But in hindsight, I wonder if she feels some relief in not being treated differently. In, quite literally, not being tiptoed around. In not being pitied.

Maybe this is why my mom seems most at ease among her grandchildren. When R is around her, I notice her eyes periodically flickering to life, emerging from their habitual hiding place.

All day long we have the oppressive presence of Korean TV. Sometimes the shouting on the Korean dramas is so shrill and over the top that I lose my patience and blink back to my teenage years, momentarily forgetting her fragile state: “MOM! Turn it down! Change the channel — PLEASE!”

Sometimes she does. Sometimes she doesn’t.

When she does, she’ll sometimes pause on the golf channel. I think it stirs her memory. She used to love playing golf. She didn’t start playing until my brother and I left home but once she did, she got pretty good. It became a passion.

My husband and I don’t play golf and have never really explained it to R. But when golf appears on the TV, R says to my mom: “Golf! I love golf! Let’s watch golf!”

Unlike the Korean dramas or news, this is something he can understand (I guess it’s pretty obvious that the aim is to get the ball into the hole) and watch together with my mom. Every time golf comes on TV, R climbs onto the couch adjacent to where she always sits, in the corner nearest to her, and starts randomly cheering: “Woohoo! Yeah! Who are YOU cheering for Halmuni?”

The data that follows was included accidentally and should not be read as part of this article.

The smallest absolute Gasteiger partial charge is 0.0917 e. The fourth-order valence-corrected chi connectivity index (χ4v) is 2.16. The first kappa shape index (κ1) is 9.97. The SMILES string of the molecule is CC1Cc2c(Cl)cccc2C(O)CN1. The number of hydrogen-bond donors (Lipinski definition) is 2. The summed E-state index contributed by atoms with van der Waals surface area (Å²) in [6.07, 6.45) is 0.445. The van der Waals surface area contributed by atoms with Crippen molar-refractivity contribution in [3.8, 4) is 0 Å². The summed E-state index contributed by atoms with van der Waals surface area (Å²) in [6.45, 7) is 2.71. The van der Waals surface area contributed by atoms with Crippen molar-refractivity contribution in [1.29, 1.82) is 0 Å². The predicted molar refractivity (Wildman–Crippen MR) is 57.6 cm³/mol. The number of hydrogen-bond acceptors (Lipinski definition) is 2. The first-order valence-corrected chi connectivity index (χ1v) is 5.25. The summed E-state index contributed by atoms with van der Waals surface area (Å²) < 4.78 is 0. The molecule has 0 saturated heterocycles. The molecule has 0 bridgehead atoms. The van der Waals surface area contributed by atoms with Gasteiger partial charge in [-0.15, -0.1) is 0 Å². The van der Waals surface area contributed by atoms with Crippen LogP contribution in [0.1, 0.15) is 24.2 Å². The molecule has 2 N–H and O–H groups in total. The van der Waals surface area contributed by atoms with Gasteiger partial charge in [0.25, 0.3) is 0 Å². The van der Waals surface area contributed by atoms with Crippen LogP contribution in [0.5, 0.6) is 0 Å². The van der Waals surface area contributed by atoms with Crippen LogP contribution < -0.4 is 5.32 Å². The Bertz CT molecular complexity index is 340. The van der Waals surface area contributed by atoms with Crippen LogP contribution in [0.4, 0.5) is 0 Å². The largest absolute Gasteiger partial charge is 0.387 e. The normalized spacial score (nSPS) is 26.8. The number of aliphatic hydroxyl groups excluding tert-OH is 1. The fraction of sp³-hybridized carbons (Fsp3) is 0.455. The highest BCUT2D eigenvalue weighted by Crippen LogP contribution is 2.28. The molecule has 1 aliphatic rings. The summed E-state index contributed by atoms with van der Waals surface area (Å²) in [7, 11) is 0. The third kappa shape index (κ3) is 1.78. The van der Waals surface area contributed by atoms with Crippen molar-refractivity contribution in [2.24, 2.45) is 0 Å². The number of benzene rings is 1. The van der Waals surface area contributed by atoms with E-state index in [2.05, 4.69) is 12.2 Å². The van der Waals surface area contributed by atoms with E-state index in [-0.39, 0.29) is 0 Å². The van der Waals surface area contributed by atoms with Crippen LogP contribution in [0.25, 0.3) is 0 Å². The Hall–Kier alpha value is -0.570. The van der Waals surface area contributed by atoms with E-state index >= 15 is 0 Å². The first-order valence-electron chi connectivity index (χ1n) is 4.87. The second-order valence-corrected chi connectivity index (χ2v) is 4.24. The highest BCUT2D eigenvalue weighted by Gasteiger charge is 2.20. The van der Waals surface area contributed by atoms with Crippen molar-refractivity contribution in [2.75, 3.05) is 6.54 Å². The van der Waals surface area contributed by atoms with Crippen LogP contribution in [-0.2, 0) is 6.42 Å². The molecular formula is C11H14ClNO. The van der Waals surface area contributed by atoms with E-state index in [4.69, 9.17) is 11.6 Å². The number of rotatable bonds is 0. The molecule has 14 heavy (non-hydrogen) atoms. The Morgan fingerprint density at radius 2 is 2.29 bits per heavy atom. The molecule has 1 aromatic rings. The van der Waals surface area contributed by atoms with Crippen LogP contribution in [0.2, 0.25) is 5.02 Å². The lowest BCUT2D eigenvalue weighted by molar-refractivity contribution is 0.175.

“I don’t know…” she answers sheepishly.

“Well, I’m cheering for… that person!” he says about whoever happens to be on the screen in that moment.

They watch a ball just barely missing the hole.

“Ooooh, so close!!!” R says dramatically.

My mom stays quiet, but her eyes flicker.

On this visit, we meet my mom’s new caretaker. We call her Ajumma, which is a title that sort of means Aunt but signals that the person is not actually related to you. I don’t explain to R why Ajumma is there or what her role is. I figure he will just think she is part of the family. He doesn’t question her presence.

At lunch with my childhood best friend, J, J asks R if he is having fun seeing his grandparents. His answer surprises me:

“I love Halmuni and Halabuji and I love Ajumma. Ajumma takes care of Halmuni and helps her because Halmuni can’t do things by herself.”

I am taken aback not only by his inferred understanding, borne of his own observation and not by anything I explicitly explained to him, but also by the matter of factness of his answer. He is not ashamed that his Halmuni has an Ajumma to help her. He does not speak from fear or sadness. He speaks simply with unconditional love and a depth of empathy and wisdom that I believe is inherent in all humans but that we somehow lose along the path of growing up.

There is much I am working to not pass on to my loved ones — silent suffering, pretending everything is okay when it’s not, the painful dance of denial around mental illness. It ends with me. The pretense, the lies, the shame-inducing secrecy.

As a mother, I hope to do what I can to nurture the precious, built-in qualities of humanity such as acceptance, understanding, compassion, and that gut-knowing of what is real and what is right. All of which require, not a misguided effort to protect our children from the truth, but a very foundation of transparency and truth.

I continue to be blown away by all that I am learning from my son and by the healing force he is for my family, as all children can be so long as we grownups give them the chance and space to do so.

I am a mama, writer, yoga teacher, and mental health advocate.
More posts by Leah Kim.